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Can you improve you mood with a cosmetic ingredient? Yes, you can… but you may not.

Conundrum: A logical postulation that evades resolution, an intricate and difficult problem

Improving your mood is what this skin care ingredient promises: Zanthoxylum Alatum Fruit Extract (and) Glycerin (and) Pentylene Glycol (and) Aqua / Water.

This ingredient illustrates the constraints that the cosmetic industry faces: the FDA does not allow the use of chemicals classified as medicines by the FDA, be it prescription or over-the-counter (OTC). Improving your mood would be one activity cosmetics are not allowed to do.

But the industry found a loophole: it can “cheat” by using medicinal plant extracts. The FDA does not allow using an alkaloid in a skin care product Why? There is a good reason why the FDA wants an MD to prescribe medicine and follow you while you use it.  Alkaloids are heavily regulated because they can be dangerous.  The loophole? The cosmetic industry is allowed to add a plant extract that contains alkaloids to a cosmetic. This doesn’t mean you should buy this product. Natural does not mean safe. All those poisonous plants can kill and they do, as Agatha Christie’s novels show.

Is a plant extract less dangerous to use topically? We do know that it’s possible to deliver medications using a patch. Delivery will depend on the chemical structure of the medication but there are many ways of optimizing it. What we know is that the skin is not impermeable and whatever you apply to to the skin does not necessarily stay on your skin. It may get to your blood and other organs.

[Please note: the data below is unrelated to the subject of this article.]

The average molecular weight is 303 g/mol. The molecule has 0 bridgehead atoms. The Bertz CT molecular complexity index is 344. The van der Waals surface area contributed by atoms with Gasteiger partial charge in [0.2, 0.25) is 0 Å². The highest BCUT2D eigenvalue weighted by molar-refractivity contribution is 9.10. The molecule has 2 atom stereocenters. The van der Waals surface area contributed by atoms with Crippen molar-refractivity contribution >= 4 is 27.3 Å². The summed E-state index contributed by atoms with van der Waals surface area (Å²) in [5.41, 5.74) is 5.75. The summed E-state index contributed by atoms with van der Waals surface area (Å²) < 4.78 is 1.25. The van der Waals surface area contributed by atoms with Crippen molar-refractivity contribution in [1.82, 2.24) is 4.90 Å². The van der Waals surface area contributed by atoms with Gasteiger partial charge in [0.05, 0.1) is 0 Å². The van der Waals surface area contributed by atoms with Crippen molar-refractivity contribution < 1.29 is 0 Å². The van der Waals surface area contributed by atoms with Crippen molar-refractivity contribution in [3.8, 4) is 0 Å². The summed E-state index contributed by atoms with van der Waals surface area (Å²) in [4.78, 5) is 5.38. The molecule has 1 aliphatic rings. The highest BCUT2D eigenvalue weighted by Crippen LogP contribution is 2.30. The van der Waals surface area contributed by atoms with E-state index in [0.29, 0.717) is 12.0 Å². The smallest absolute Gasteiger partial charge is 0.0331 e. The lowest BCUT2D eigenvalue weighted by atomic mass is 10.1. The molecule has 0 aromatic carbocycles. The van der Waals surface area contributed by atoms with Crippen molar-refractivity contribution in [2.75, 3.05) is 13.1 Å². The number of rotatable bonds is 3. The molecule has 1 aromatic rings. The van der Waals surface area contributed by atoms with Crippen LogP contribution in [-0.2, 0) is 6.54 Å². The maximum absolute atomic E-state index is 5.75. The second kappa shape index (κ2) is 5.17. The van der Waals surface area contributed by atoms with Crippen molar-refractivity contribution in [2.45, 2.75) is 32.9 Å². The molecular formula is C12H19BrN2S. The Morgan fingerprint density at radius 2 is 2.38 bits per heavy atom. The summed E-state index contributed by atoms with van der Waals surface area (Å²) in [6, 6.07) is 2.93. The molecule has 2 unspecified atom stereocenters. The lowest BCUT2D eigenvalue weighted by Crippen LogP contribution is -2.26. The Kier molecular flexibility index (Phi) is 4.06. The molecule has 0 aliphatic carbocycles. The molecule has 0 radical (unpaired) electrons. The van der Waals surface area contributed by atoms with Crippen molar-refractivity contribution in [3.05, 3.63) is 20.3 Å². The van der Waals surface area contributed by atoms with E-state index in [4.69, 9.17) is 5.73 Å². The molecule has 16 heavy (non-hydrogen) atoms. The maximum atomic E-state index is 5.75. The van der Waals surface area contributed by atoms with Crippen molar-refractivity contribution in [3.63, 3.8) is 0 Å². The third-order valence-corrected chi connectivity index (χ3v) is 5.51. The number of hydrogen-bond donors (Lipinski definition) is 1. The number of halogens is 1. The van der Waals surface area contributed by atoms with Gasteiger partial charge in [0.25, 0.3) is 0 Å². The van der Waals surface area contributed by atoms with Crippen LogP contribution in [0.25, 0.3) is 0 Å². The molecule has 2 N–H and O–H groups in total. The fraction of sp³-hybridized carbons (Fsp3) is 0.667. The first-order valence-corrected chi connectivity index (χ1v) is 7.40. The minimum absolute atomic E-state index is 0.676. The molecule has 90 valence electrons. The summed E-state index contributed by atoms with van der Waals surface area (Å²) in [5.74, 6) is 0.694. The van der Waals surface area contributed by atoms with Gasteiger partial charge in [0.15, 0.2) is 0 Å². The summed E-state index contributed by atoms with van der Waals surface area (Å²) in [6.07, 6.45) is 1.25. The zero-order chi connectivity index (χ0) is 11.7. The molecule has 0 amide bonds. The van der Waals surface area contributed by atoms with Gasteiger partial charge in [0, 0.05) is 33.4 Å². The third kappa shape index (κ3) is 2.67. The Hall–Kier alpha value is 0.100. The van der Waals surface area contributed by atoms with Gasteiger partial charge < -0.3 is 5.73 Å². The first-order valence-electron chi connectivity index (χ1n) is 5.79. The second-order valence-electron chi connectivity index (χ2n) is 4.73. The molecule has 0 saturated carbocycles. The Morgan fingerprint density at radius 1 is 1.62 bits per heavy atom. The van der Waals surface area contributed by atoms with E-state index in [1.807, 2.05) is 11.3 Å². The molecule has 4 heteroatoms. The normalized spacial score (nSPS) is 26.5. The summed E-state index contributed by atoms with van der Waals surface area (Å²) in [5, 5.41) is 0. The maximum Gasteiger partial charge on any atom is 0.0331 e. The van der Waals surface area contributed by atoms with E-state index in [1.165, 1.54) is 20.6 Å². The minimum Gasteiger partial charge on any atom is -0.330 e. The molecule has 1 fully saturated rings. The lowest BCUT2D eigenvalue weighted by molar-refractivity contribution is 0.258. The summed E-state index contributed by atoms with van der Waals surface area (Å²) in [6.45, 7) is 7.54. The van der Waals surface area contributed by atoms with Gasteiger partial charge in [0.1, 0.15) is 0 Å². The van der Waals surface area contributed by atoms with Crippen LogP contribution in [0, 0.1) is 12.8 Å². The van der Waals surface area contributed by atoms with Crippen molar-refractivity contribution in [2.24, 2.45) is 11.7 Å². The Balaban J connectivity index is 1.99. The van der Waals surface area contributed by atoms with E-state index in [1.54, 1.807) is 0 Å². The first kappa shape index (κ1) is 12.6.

Zanthoxylum armatum is a traditional Chinese medicine used for the treatment of acute appendicitis. Its common name is Timur and has been traditionally used for the treatment of various diseases such as abdominal pain, headache, fever, and inflammation.  Alkaloids in this genus include quinolines, isoquinolines, and amide alkaloids, and they have different pharmacological activities. The analgesic activity of alkaloids inhibits pain via opioid receptors in the central nervous system. 

Let’s leave medicinal plants, used in Chinese or any ethnic medicine, to be studied by phytochemists. Then, let’s purify the active constituent/s and use it in an informed manner, at the right concentration and, if potentially hazardous, let’s make sure an MD is overseeing its use. You don’t want quinolines, isoquinolines, and amide alkaloids in your cosmetics!

Take-home lesson: If you want to improve your mood, you may be better off by going to your MD and requesting an antidepressant. You can also have a wine glass with dinner, or go to the gym. All of these will change your mood, although they work by very different mechanisms.


Alam F, Din KM, Rasheed R, Sadiq A, Jan MS, Minhas AM, Khan A. Phytochemical investigation, anti-inflammatory, antipyretic and antinociceptive activities of Zanthoxylum armatum DC extracts-in vivo and in vitro experiments. Heliyon. 2020 Nov 25;6(11):e05571. doi: 10.1016/j.heliyon.2020.e05571. PMID: 33294703; PMCID: PMC7701350.

Tran Trung Hieu, Soon-Il Kim, Young-Joon Ahn, Toxicity of Zanthoxylum piperitum and Zanthoxylum armatum Oil Constituents and Related Compounds to Stomoxys calcitrans (Diptera: Muscidae), Journal of Medical Entomology, Volume 49, Issue 5, 1 September 2012, Pages 1084–1091,

Verma K, Kumar B, Raj H, Sharma A. A Review on Chemical Constituents, Traditional Uses, Pharmacological Studies of Zanthoxylum armatum (Rutaceae). JDDT [Internet]. 15Apr.2021 [cited 19Apr.2023];11(2-S):136-42. Available from:


DISCLAIMER: These claims have not been evaluated by the FDA and are not intended to diagnose, cure, treat, or prevent any disease.